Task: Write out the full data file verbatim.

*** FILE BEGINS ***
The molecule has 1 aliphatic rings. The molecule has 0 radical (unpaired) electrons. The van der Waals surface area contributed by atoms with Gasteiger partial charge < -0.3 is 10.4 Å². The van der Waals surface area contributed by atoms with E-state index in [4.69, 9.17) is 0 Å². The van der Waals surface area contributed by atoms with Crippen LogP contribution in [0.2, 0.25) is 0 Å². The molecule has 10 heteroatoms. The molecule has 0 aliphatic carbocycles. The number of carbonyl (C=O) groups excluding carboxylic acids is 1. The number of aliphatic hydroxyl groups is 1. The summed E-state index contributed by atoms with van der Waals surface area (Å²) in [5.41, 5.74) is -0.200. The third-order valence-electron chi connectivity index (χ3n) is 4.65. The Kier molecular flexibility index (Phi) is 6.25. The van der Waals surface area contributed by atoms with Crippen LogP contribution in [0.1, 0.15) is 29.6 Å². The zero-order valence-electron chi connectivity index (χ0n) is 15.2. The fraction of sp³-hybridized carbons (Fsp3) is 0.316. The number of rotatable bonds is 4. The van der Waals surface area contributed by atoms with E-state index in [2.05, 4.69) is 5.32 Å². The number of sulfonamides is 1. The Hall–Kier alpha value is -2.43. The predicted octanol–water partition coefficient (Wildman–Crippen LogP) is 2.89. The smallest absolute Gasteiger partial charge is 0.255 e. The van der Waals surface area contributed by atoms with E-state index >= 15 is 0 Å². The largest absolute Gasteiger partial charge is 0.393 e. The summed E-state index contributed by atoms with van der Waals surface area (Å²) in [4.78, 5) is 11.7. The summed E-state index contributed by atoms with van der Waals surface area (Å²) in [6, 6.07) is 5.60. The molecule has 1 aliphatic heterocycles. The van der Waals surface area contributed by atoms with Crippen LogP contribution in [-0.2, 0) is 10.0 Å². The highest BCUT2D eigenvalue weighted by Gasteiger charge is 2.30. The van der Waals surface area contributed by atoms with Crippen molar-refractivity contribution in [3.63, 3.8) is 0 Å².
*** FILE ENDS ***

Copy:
The molecule has 1 aliphatic rings. The molecule has 0 radical (unpaired) electrons. The van der Waals surface area contributed by atoms with Gasteiger partial charge < -0.3 is 10.4 Å². The van der Waals surface area contributed by atoms with E-state index in [4.69, 9.17) is 0 Å². The van der Waals surface area contributed by atoms with Crippen LogP contribution in [0.2, 0.25) is 0 Å². The molecule has 10 heteroatoms. The molecule has 0 aliphatic carbocycles. The number of carbonyl (C=O) groups excluding carboxylic acids is 1. The number of aliphatic hydroxyl groups is 1. The summed E-state index contributed by atoms with van der Waals surface area (Å²) in [5.41, 5.74) is -0.200. The third-order valence-electron chi connectivity index (χ3n) is 4.65. The Kier molecular flexibility index (Phi) is 6.25. The van der Waals surface area contributed by atoms with Crippen LogP contribution in [0.1, 0.15) is 29.6 Å². The zero-order valence-electron chi connectivity index (χ0n) is 15.2. The fraction of sp³-hybridized carbons (Fsp3) is 0.316. The number of rotatable bonds is 4. The van der Waals surface area contributed by atoms with E-state index in [2.05, 4.69) is 5.32 Å². The number of sulfonamides is 1. The Hall–Kier alpha value is -2.43. The predicted octanol–water partition coefficient (Wildman–Crippen LogP) is 2.89. The smallest absolute Gasteiger partial charge is 0.255 e. The van der Waals surface area contributed by atoms with E-state index >= 15 is 0 Å². The largest absolute Gasteiger partial charge is 0.393 e. The summed E-state index contributed by atoms with van der Waals surface area (Å²) in [4.78, 5) is 11.7. The summed E-state index contributed by atoms with van der Waals surface area (Å²) in [6, 6.07) is 5.60. The molecule has 1 aliphatic heterocycles. The van der Waals surface area contributed by atoms with Crippen LogP contribution in [-0.2, 0) is 10.0 Å². The highest BCUT2D eigenvalue weighted by Gasteiger charge is 2.30. The van der Waals surface area contributed by atoms with Crippen molar-refractivity contribution in [3.63, 3.8) is 0 Å².